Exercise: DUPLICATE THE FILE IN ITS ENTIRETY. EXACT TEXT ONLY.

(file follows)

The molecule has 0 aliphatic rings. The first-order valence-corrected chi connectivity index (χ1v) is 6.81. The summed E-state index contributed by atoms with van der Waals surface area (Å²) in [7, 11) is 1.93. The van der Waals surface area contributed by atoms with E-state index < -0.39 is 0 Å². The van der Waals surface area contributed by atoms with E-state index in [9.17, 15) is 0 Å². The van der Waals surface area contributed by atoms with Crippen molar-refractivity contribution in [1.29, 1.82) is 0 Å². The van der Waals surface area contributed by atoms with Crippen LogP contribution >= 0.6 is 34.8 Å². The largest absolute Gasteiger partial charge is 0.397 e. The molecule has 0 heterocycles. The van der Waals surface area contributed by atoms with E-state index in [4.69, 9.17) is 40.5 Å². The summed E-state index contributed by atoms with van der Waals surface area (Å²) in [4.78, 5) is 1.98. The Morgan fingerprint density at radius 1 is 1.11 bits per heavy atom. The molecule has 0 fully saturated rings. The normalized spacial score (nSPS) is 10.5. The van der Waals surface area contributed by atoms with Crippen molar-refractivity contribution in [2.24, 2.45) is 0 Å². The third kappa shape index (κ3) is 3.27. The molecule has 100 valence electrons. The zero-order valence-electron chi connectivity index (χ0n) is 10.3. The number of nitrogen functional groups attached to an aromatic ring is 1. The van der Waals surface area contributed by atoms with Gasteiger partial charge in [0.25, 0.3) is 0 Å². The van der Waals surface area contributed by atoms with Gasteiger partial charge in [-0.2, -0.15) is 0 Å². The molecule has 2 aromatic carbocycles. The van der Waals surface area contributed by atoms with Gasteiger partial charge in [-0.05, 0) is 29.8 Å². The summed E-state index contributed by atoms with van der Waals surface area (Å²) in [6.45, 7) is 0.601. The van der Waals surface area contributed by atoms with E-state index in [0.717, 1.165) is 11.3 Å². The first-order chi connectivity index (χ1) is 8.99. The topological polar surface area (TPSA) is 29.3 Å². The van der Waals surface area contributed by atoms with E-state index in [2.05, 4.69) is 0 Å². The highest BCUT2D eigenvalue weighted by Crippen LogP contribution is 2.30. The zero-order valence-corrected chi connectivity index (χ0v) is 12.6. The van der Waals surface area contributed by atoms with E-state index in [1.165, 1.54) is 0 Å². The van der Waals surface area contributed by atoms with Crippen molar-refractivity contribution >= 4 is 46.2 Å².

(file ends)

The molecule has 0 aliphatic rings. The first-order valence-corrected chi connectivity index (χ1v) is 6.81. The summed E-state index contributed by atoms with van der Waals surface area (Å²) in [7, 11) is 1.93. The van der Waals surface area contributed by atoms with E-state index < -0.39 is 0 Å². The van der Waals surface area contributed by atoms with E-state index in [9.17, 15) is 0 Å². The van der Waals surface area contributed by atoms with Crippen molar-refractivity contribution in [1.29, 1.82) is 0 Å². The van der Waals surface area contributed by atoms with Crippen LogP contribution >= 0.6 is 34.8 Å². The largest absolute Gasteiger partial charge is 0.397 e. The molecule has 0 heterocycles. The van der Waals surface area contributed by atoms with E-state index in [4.69, 9.17) is 40.5 Å². The summed E-state index contributed by atoms with van der Waals surface area (Å²) in [4.78, 5) is 1.98. The Morgan fingerprint density at radius 1 is 1.11 bits per heavy atom. The molecule has 0 fully saturated rings. The normalized spacial score (nSPS) is 10.5. The van der Waals surface area contributed by atoms with Crippen molar-refractivity contribution in [2.24, 2.45) is 0 Å². The third kappa shape index (κ3) is 3.27. The molecule has 100 valence electrons. The zero-order valence-electron chi connectivity index (χ0n) is 10.3. The number of nitrogen functional groups attached to an aromatic ring is 1. The van der Waals surface area contributed by atoms with Gasteiger partial charge in [0.25, 0.3) is 0 Å². The van der Waals surface area contributed by atoms with Gasteiger partial charge in [-0.2, -0.15) is 0 Å². The molecule has 2 aromatic carbocycles. The van der Waals surface area contributed by atoms with Gasteiger partial charge in [-0.05, 0) is 29.8 Å². The summed E-state index contributed by atoms with van der Waals surface area (Å²) in [6.45, 7) is 0.601. The van der Waals surface area contributed by atoms with E-state index in [0.717, 1.165) is 11.3 Å². The first-order chi connectivity index (χ1) is 8.99. The topological polar surface area (TPSA) is 29.3 Å². The van der Waals surface area contributed by atoms with E-state index in [2.05, 4.69) is 0 Å². The highest BCUT2D eigenvalue weighted by Crippen LogP contribution is 2.30. The zero-order valence-corrected chi connectivity index (χ0v) is 12.6. The van der Waals surface area contributed by atoms with E-state index in [1.165, 1.54) is 0 Å². The van der Waals surface area contributed by atoms with Crippen molar-refractivity contribution >= 4 is 46.2 Å².